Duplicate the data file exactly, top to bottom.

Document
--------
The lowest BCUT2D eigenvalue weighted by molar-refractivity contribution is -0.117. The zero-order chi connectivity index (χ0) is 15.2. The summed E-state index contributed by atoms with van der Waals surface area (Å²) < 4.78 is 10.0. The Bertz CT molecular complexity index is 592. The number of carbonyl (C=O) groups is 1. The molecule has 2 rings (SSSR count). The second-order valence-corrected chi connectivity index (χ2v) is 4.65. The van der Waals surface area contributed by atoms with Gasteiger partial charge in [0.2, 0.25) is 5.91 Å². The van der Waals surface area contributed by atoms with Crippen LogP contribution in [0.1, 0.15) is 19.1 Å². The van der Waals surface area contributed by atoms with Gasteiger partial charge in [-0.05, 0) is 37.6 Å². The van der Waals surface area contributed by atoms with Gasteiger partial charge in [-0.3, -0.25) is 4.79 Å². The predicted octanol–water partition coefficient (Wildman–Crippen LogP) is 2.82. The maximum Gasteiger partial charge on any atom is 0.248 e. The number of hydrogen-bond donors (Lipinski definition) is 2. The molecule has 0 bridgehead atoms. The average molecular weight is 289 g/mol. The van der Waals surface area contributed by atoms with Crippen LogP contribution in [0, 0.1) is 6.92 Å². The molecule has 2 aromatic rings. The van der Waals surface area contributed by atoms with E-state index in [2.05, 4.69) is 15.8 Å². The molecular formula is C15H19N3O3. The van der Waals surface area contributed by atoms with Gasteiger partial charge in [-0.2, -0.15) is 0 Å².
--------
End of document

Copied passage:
The lowest BCUT2D eigenvalue weighted by molar-refractivity contribution is -0.117. The zero-order chi connectivity index (χ0) is 15.2. The summed E-state index contributed by atoms with van der Waals surface area (Å²) < 4.78 is 10.0. The Bertz CT molecular complexity index is 592. The number of carbonyl (C=O) groups is 1. The molecule has 2 rings (SSSR count). The second-order valence-corrected chi connectivity index (χ2v) is 4.65. The van der Waals surface area contributed by atoms with Gasteiger partial charge in [0.2, 0.25) is 5.91 Å². The van der Waals surface area contributed by atoms with Crippen LogP contribution in [0.1, 0.15) is 19.1 Å². The van der Waals surface area contributed by atoms with Gasteiger partial charge in [-0.05, 0) is 37.6 Å². The van der Waals surface area contributed by atoms with Gasteiger partial charge in [-0.3, -0.25) is 4.79 Å². The predicted octanol–water partition coefficient (Wildman–Crippen LogP) is 2.82. The maximum Gasteiger partial charge on any atom is 0.248 e. The number of hydrogen-bond donors (Lipinski definition) is 2. The molecule has 0 bridgehead atoms. The average molecular weight is 289 g/mol. The van der Waals surface area contributed by atoms with Crippen LogP contribution in [0, 0.1) is 6.92 Å². The molecule has 2 aromatic rings. The van der Waals surface area contributed by atoms with E-state index in [2.05, 4.69) is 15.8 Å². The molecular formula is C15H19N3O3. The van der Waals surface area contributed by atoms with Gasteiger partial charge in [-0.2, -0.15) is 0 Å².